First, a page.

2019 – 47 – nmc
Immediately after that 1st interaction, I went back on the wing and spoke with a senior officer in his office. He suggested that I ask nurse X if she could do a short-term sick note. At that point, she came bowling into the office and, without invitation, sat down at the other desk. She claimed she was there on another issue. Mmmm…
I asked her if she was allowed to do short-term sick notes. Her demeanour had noticeably changed; she became what I would refer to as ‘unneccesarily and overly assertive’. Her voice was raised and she said: “We’ve already discussed this Mr Coutts, I’m not prepared to discuss this any more.” I continued to seek clarity on my question but she grew ever more evasive, hostile and very red in the face; continuing to say that she would not discuss the matter.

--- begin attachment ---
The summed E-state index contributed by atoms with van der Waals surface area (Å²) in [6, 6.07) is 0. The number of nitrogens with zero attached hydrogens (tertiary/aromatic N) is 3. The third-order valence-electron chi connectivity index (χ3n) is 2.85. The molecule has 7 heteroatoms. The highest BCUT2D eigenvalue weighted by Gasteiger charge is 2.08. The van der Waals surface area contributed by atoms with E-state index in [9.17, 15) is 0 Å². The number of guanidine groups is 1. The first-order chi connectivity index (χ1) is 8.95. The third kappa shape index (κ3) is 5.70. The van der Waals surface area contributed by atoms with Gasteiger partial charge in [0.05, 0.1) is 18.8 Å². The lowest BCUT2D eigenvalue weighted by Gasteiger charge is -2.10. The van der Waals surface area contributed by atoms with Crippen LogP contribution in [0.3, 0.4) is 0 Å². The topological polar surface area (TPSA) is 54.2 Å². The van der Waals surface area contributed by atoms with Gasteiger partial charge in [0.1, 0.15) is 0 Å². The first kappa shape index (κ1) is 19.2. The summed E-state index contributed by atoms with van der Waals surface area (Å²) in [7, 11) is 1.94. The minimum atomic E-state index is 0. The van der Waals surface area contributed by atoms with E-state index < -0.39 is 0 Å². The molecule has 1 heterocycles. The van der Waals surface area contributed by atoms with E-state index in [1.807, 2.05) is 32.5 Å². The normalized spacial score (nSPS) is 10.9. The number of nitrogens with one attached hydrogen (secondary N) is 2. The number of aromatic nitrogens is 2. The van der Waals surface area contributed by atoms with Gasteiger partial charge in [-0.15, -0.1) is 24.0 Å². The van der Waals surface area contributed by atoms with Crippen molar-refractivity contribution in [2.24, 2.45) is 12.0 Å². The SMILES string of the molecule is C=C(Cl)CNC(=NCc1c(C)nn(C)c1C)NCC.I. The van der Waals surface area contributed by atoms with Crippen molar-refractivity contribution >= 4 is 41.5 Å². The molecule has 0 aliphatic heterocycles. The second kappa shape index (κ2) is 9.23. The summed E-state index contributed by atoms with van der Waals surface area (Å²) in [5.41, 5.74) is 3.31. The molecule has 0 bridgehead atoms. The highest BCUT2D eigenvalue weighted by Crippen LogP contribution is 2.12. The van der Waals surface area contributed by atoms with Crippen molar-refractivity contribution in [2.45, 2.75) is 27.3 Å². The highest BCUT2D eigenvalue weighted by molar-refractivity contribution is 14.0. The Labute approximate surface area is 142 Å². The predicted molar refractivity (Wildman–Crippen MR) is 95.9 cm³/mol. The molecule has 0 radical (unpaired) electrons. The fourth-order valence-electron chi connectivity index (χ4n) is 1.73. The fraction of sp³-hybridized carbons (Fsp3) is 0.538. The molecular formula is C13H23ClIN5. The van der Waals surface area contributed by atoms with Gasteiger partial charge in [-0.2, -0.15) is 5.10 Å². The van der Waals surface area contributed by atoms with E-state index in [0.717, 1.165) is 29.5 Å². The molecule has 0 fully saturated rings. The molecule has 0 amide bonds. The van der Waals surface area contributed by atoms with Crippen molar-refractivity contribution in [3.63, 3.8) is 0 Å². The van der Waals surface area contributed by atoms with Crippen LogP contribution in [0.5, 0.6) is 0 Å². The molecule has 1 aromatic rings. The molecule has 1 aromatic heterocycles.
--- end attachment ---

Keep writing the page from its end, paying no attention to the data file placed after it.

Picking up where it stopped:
I was my usual calm and courteous self; however, she then jumped to her feet, scuttled over to the door – and, in a fit of histrionics, said: “[Senior Officer], I’m going to leave because this man has put in multiple complaints about healthcare staff and I believe he is manipulating me so he can make a complaint about me to get a sick note!!” She then petulantly flounced out of the office.
Once again, no concern and further assumptions about my character and motivations. There’s a sense of deja vu here – is this not what happened when I had my heart attack in 2013? Delayed because certain staff thought I was faking. Mmm, and how that turn out for the prison – £60k out if pocket.
It was clear now: her appalling behaviour towards me was a result of her reading ‘complaints’ marked – not for her attention but – for the attention of a healthcare manager. She appeared highly motivated to obstruct or hinder my care and treatment.
I don’t do confrontation – this was stressful and not helpful to my progressing symptoms, as we shall see…
Be happy, be safeand be kind.
Graham Coutts, 26th September 2019